About this blogger:
Ordained in 2011, Father Friel served for five years as Parochial Vicar at St. Anselm Parish in Northeast Philly. He is currently studying toward a doctorate in liturgical theology at The Catholic University of America in Washington, D.C.
Connect on Facebook:
Connect on Twitter:
“I still haven’t made up my mind whether I shall publish it all. Some people are so humorless, so uncharitable, and so absurdly wrong-headed, that one would probably do far better to relax and enjoy life than worry oneself to death trying to instruct or entertain a public which will only despise one’s efforts, or at least feel no gratitude for them. Most readers know nothing about canon law. Many regard it with contempt and find everything heavy going that isn’t completely lowbrow. Some are so grimly serious that they disapprove of all humor. Others come to different conclusions every time they stand up or sit down. They seize upon your publications, as a wrestler seizes upon his opponent’s hair, and use them to drag you down, while they themselves remain quite invulnerable, because their barren pates are completely bald, so there’s nothing for you to get hold of.”
— St. Thomas More to Peter Gilles, 1516

ABOUT US  |  OUR HEADER  |  ARCHIVE
Divine Intimacy
published 3 February 2013 by Fr. David Friel

E THINK WE KNOW PEOPLE. All of us do. Maybe it’s a spouse or a roommate or a best friend. We think we know them because we know their handwriting; we know their pet words & phrases; we can predict the play-by-play of their morning routine; we can identify a sweater as theirs just by the smell; we can recognize their footsteps coming down the staircase.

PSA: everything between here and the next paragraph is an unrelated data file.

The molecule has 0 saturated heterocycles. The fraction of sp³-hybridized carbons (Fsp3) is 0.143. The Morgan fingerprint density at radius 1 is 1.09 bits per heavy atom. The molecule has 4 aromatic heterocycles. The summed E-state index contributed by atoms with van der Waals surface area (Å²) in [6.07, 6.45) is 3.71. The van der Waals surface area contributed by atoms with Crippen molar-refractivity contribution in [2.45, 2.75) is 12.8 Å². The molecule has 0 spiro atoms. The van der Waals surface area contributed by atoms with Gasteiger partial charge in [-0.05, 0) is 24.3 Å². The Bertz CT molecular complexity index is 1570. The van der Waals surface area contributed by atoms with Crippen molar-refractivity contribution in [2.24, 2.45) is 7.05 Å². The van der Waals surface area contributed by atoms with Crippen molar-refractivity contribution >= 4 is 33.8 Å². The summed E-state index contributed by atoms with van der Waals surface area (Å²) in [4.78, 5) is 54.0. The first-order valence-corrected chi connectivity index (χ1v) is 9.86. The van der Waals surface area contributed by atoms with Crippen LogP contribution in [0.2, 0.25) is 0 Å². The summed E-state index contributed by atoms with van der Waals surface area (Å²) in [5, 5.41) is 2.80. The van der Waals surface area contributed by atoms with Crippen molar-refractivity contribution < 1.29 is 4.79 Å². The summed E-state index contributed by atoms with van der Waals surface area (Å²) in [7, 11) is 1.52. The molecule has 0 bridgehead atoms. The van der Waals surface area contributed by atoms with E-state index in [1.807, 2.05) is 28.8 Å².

Every single one of us has a few people in our lives that we know that well. But even all that, I daresay, is shallow by comparison to the way we are known by God.

The thirteenth chapter of the First Letter to the Corinthians is home to the famous passage that begins, “Love is patient, love is kind.” After all the talk about love, St. Paul goes into a comparison between life on Earth and life in heaven. He says: “At present I know partially; then I shall know fully, as I am fully known” (1 Corinthians 13:12).

So many people wander through life longing to feel like somebody truly knows and understands them, with all their intricacies and subtleties. To be “fully known” by God must be an extraordinary sensation! The good news is that we don’t have to wait to get to heaven to experience it. God has known us fully since the moment He created us. As He says to the Prophet Jeremiah: “Before I formed you in the womb, I knew you; before you were born, I dedicated you” (Jeremiah 1:5).

Is it possible to reach a very deep level of intimacy with a human person? Absolutely. But no human relationship can measure up to the incomparable intimacy we have with God, Who knows us better than we know ourselves.